On December 19, 1974, my brother and I were woken up in the middle of the night by our mother. We were dressed and got in the back of my grandfather’s car and driven to the airport outside of Tel Aviv. We were leaving Israel for New York. I remember the speed and thrill of the airplane taking off. I remember running up and down the airplane aisles. I remember stepping out to bright daylight at JFK airport and my father, who had gone a month earlier to set things up, leading us to a car – an early 70’s Buick convertible as big as a boat, that he borrowed for the occasion. He wanted to impress us. We didn’t want to leave our home, it was his idea, and I imagine he thought this amazing car would make the departure less painful.
My father felt suffocated by Israel. He was very damaged by the army and didn’t want his sons to be soldiers and go through the same traumas. He wanted America and it’s promise. To be free, finally. Born in Czernowice in what was Romania before 1939 and is now Ukraine, he and his family survived the war and the following years in several camps. In 1948 they made it to Israel. He was 15. Three years later he had to go to the army. His job was to clear land mines. At some point he was released because of a psychological breakdown, but later he served as a reservist. He struggled with depression for much of his life but I was not aware of it. We didn’t speak about anything deep or difficult. He was proud, independent and stoic and he wanted to protect us. Also, to my regret, in my younger years I wasn’t very curious about the past.
I can’t say how I felt about the move to New York at the time. We had a sunny Mediterranean childhood in a house with a big garden, fruit trees, flowers, dogs and cats. My brother and I were sheltered from the wars and the tensions surrounding us. From this to the ugly blocks in the New York suburbs in the winter and a school with a language we didn’t understand at all. It must have been tough but I quickly got into American life. A lot of sports, television and bad food. For my mother, leaving Israel was a catastrophe. She loved her home and her country. She doesn’t remember her first year or 2 in New York. It’s blocked out. And she is still pained by the guilt of leaving her parents in Israel. Me, a little less so. I left New York for Europe over 15 years ago. I try to call her once a week. And I wonder from where, years from now, will my daughter interrupt her busy life to call me.
A phone call that is burned in my memory – After 2 or 3 years in New York, my mother, brother and I returned to Israel for the summer holidays and stayed in our home. I was 9. Some of my former school mates came by to say hello and ask questions about America, like was there television there? One night I woke up and left my room and saw my mother on the telephone, crying. She was telling my father that we’re not coming back to him. I returned to bed and we never spoke about it. At the end of the summer we did come back. Since she was 16 she followed him. Until she didn’t.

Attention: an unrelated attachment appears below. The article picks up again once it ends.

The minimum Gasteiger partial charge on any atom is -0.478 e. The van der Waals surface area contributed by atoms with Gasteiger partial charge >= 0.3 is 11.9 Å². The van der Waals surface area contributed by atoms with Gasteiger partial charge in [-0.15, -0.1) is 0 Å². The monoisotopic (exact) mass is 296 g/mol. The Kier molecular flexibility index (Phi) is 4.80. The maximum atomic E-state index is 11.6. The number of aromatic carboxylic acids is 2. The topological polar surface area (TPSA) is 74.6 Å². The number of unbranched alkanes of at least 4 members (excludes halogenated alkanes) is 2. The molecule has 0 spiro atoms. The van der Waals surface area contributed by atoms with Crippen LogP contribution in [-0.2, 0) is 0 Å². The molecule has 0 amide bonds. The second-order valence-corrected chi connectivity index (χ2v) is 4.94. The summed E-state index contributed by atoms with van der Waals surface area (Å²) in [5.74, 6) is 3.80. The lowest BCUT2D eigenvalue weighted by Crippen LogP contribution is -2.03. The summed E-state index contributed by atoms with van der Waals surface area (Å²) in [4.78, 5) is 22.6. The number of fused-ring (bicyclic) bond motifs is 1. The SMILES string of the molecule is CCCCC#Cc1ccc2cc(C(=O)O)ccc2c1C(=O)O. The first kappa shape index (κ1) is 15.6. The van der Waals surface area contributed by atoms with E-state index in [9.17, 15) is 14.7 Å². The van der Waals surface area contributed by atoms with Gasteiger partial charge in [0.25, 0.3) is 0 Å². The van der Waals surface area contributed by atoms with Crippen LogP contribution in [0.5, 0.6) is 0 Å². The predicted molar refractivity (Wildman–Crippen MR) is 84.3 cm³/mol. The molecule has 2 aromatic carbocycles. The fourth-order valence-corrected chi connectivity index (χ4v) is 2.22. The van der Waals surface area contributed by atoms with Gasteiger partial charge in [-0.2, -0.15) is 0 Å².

My mother’s father, the kindest man I’ve ever known, was born in Poland. He was fortunate to have had a job in Sofia, Bulgaria and was not with his family when Germany invaded (over 2 days in 1942 every Jew from his home town was taken to Treblinka). In Sofia, he met my grandmother, and soon after found work in Istanbul. There my mother was born in 1941 while they were waiting for permission to emigrate to Palestine. She says her earliest memory is of being on a train but it’s hard to believe. She was 1. During his lifetime my grandfather tried to get some information about his mother and brother, left in Poland. He hired private investigators but never learned anything.
When I was young I felt some allegiance to Israel but I lost it. I now feel both American and stateless. There are places where I love to be, love to work and return to. Places where I feel connected, where it’s a pure pleasure just to exist – the streets of New York, Krakow, Varanasi, India, among others. And always the sea. Places where I’ve felt less alien. People and landscapes that I see myself in. These connections are my home. Photography is an act of profound recognition. When I take a picture I have the brief illusion to belong.